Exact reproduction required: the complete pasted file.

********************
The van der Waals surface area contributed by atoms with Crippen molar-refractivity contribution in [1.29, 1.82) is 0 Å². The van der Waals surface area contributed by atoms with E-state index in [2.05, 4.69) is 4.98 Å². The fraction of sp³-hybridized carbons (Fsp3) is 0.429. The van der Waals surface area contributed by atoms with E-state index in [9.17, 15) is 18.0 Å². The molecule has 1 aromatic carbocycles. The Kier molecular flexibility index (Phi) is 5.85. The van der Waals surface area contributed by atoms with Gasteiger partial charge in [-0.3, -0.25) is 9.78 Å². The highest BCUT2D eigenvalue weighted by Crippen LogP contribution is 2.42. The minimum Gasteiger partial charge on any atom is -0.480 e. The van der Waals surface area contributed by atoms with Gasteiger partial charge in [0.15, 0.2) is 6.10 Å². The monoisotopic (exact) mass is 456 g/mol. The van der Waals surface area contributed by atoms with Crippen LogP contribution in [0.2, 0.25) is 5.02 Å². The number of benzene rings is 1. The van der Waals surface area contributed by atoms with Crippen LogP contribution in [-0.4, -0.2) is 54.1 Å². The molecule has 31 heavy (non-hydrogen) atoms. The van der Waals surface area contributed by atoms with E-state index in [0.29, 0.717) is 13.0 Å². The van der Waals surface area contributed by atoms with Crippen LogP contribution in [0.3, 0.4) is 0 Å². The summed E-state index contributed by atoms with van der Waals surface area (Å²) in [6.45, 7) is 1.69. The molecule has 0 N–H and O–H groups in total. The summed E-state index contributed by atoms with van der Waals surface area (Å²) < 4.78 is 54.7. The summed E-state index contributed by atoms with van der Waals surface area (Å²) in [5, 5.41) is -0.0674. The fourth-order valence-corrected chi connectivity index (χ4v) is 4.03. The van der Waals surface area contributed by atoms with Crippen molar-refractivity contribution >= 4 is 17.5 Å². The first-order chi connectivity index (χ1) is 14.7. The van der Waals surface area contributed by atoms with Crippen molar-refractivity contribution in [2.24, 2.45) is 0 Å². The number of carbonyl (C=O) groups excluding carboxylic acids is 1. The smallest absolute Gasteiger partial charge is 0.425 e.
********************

The van der Waals surface area contributed by atoms with Crippen molar-refractivity contribution in [1.29, 1.82) is 0 Å². The van der Waals surface area contributed by atoms with E-state index in [2.05, 4.69) is 4.98 Å². The fraction of sp³-hybridized carbons (Fsp3) is 0.429. The van der Waals surface area contributed by atoms with E-state index in [9.17, 15) is 18.0 Å². The molecule has 1 aromatic carbocycles. The Kier molecular flexibility index (Phi) is 5.85. The van der Waals surface area contributed by atoms with Gasteiger partial charge in [-0.3, -0.25) is 9.78 Å². The highest BCUT2D eigenvalue weighted by Crippen LogP contribution is 2.42. The minimum Gasteiger partial charge on any atom is -0.480 e. The van der Waals surface area contributed by atoms with Gasteiger partial charge in [0.15, 0.2) is 6.10 Å². The monoisotopic (exact) mass is 456 g/mol. The van der Waals surface area contributed by atoms with Crippen LogP contribution in [0.2, 0.25) is 5.02 Å². The number of benzene rings is 1. The van der Waals surface area contributed by atoms with Crippen LogP contribution in [-0.4, -0.2) is 54.1 Å². The molecule has 31 heavy (non-hydrogen) atoms. The van der Waals surface area contributed by atoms with E-state index in [0.29, 0.717) is 13.0 Å². The van der Waals surface area contributed by atoms with Crippen LogP contribution in [0.3, 0.4) is 0 Å². The summed E-state index contributed by atoms with van der Waals surface area (Å²) in [6.45, 7) is 1.69. The molecule has 0 N–H and O–H groups in total. The summed E-state index contributed by atoms with van der Waals surface area (Å²) < 4.78 is 54.7. The summed E-state index contributed by atoms with van der Waals surface area (Å²) in [5, 5.41) is -0.0674. The fourth-order valence-corrected chi connectivity index (χ4v) is 4.03. The van der Waals surface area contributed by atoms with Crippen molar-refractivity contribution >= 4 is 17.5 Å². The first-order chi connectivity index (χ1) is 14.7. The van der Waals surface area contributed by atoms with Crippen molar-refractivity contribution in [2.24, 2.45) is 0 Å². The number of carbonyl (C=O) groups excluding carboxylic acids is 1. The smallest absolute Gasteiger partial charge is 0.425 e.